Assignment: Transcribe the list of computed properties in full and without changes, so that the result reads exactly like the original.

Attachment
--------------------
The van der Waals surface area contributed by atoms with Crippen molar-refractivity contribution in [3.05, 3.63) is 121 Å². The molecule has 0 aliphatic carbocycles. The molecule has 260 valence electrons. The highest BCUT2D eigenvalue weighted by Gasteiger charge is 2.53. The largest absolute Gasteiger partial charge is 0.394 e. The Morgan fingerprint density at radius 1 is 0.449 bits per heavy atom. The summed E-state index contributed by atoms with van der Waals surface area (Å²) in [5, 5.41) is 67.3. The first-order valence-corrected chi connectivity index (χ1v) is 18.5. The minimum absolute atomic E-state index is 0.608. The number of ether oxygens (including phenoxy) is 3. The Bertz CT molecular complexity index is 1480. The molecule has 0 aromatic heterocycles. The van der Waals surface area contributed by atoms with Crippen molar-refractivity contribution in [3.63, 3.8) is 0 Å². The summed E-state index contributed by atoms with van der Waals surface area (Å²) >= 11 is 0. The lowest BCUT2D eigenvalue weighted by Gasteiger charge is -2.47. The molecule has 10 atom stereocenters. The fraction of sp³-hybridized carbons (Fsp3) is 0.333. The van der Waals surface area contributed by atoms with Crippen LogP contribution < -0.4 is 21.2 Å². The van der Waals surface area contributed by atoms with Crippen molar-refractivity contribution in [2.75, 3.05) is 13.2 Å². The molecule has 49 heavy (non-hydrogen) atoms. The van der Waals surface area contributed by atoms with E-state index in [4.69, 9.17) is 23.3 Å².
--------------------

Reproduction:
The van der Waals surface area contributed by atoms with Crippen molar-refractivity contribution in [3.05, 3.63) is 121 Å². The molecule has 0 aliphatic carbocycles. The molecule has 260 valence electrons. The highest BCUT2D eigenvalue weighted by Gasteiger charge is 2.53. The largest absolute Gasteiger partial charge is 0.394 e. The Morgan fingerprint density at radius 1 is 0.449 bits per heavy atom. The summed E-state index contributed by atoms with van der Waals surface area (Å²) in [5, 5.41) is 67.3. The first-order valence-corrected chi connectivity index (χ1v) is 18.5. The minimum absolute atomic E-state index is 0.608. The number of ether oxygens (including phenoxy) is 3. The Bertz CT molecular complexity index is 1480. The molecule has 0 aromatic heterocycles. The van der Waals surface area contributed by atoms with Crippen molar-refractivity contribution in [3.63, 3.8) is 0 Å². The summed E-state index contributed by atoms with van der Waals surface area (Å²) >= 11 is 0. The lowest BCUT2D eigenvalue weighted by Gasteiger charge is -2.47. The molecule has 10 atom stereocenters. The fraction of sp³-hybridized carbons (Fsp3) is 0.333. The van der Waals surface area contributed by atoms with Crippen LogP contribution < -0.4 is 21.2 Å². The van der Waals surface area contributed by atoms with Crippen molar-refractivity contribution in [2.75, 3.05) is 13.2 Å². The molecule has 49 heavy (non-hydrogen) atoms. The van der Waals surface area contributed by atoms with E-state index in [4.69, 9.17) is 23.3 Å².